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So, I am looking for an ultra small automatic for deep concealment. That would be a very little pistol that fits into pocket carry in khaki pants. (Can't be any other carry like IWB, ankle, shoulder, etc.) On that note, does anyone know what is the smallest, dimension-wise, automatic produced in recent years. By recent, say, 1970s to the present. (I'm excluding the tiny autos made in the First World War and interwar periods because that vintage would be too dated.) Key points are:

  • Absolutely smallest available.
  • Something in the .22LR, .25 ACP, and .32 ACP range, with a strong preference for centerfire. (Not excluding the "weirder" calibers like .25 NAA and .32 NAA.)
  • Weight isn't a huge consideration, because anything that small can't weight much.
Thanks for any ideas.

P.S. I seem to recall one of my deceased family members used to carry a tiny Bernardelli, but I don't know much about them. PSA also makes a little one, but it isn't cheap, and I don't know much about them. I do already have a Keltec P-32, that with the small mag is very compact, and it runs great, but figured I'd look for something even more micro.
I used to have a nice little pistol that I inherited from my mother. It was so small I was afraid of dropping it somewhere and not realizing I'd lost it. It was a Beretta 950 Jetfire in .25 ACP:
beretta_25_jetfire.jpg
 

DeanMk

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So, I am looking for an ultra small automatic for deep concealment. That would be a very little pistol that fits into pocket carry in khaki pants. (Can't be any other carry like IWB, ankle, shoulder, etc.) On that note, does anyone know what is the smallest, dimension-wise, automatic produced in recent years. By recent, say, 1970s to the present. (I'm excluding the tiny autos made in the First World War and interwar periods because that vintage would be too dated.) Key points are:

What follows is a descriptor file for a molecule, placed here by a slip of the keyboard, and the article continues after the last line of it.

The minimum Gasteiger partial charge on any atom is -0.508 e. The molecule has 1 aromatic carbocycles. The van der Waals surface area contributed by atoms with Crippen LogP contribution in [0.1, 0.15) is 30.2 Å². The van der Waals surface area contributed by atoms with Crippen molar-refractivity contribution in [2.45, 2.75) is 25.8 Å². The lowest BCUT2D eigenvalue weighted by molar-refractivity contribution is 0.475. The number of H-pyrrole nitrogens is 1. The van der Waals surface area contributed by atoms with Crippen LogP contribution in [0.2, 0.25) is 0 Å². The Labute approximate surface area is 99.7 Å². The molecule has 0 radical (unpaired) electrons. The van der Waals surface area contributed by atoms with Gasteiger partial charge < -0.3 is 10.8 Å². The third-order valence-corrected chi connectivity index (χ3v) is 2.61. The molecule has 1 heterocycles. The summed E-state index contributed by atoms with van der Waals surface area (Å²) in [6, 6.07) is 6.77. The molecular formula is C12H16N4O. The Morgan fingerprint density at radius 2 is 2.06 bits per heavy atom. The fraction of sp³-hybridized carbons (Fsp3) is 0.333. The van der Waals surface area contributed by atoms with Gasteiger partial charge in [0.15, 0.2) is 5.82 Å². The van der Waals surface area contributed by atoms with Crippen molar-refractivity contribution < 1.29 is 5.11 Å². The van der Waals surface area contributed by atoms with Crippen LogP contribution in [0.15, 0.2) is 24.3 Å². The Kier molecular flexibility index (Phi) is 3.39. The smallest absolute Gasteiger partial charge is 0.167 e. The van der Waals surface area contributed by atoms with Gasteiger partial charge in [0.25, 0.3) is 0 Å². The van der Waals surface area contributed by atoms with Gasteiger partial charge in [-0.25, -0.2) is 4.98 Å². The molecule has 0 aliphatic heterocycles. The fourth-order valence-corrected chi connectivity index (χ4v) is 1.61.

• Absolutely smallest available.
  • Something in the .22LR, .25 ACP, and .32 ACP range, with a strong preference for centerfire. (Not excluding the "weirder" calibers like .25 NAA and .32 NAA.)
  • Weight isn't a huge consideration, because anything that small can't weight much.
Thanks for any ideas.

P.S. I seem to recall one of my deceased family members used to carry a tiny Bernardelli, but I don't know much about them. PSA also makes a little one, but it isn't cheap, and I don't know much about them. I do already have a Keltec P-32, that with the small mag is very compact, and it runs great, but figured I'd look for something even more micro.
Many argue with me on this point, but none have proven me wrong....The Baby Browning....AKA Colt 1908 vest pocket...aka F/N 1905....aka Colt Junior....aka Bauer Automaic / Fraser-25....All of these are the same design, or very very similar.
Unfortuneately, none are in production any longer, but still permeate the used market pretty heavily.
Do a little research and you'll see. Except for the Kolibri 2.7, these are the tiniest of pistols.

1570425942148.png


(counter-clockwise, from top: Taurus PLY25, Kel-tec P32, Steyr Pieper and a Baby Browning)


Dean

NOTE: I may be wrong about the gun being out of production. The .25 acp Browning design may still be in production after all. These days, it may be built as a PSA 25.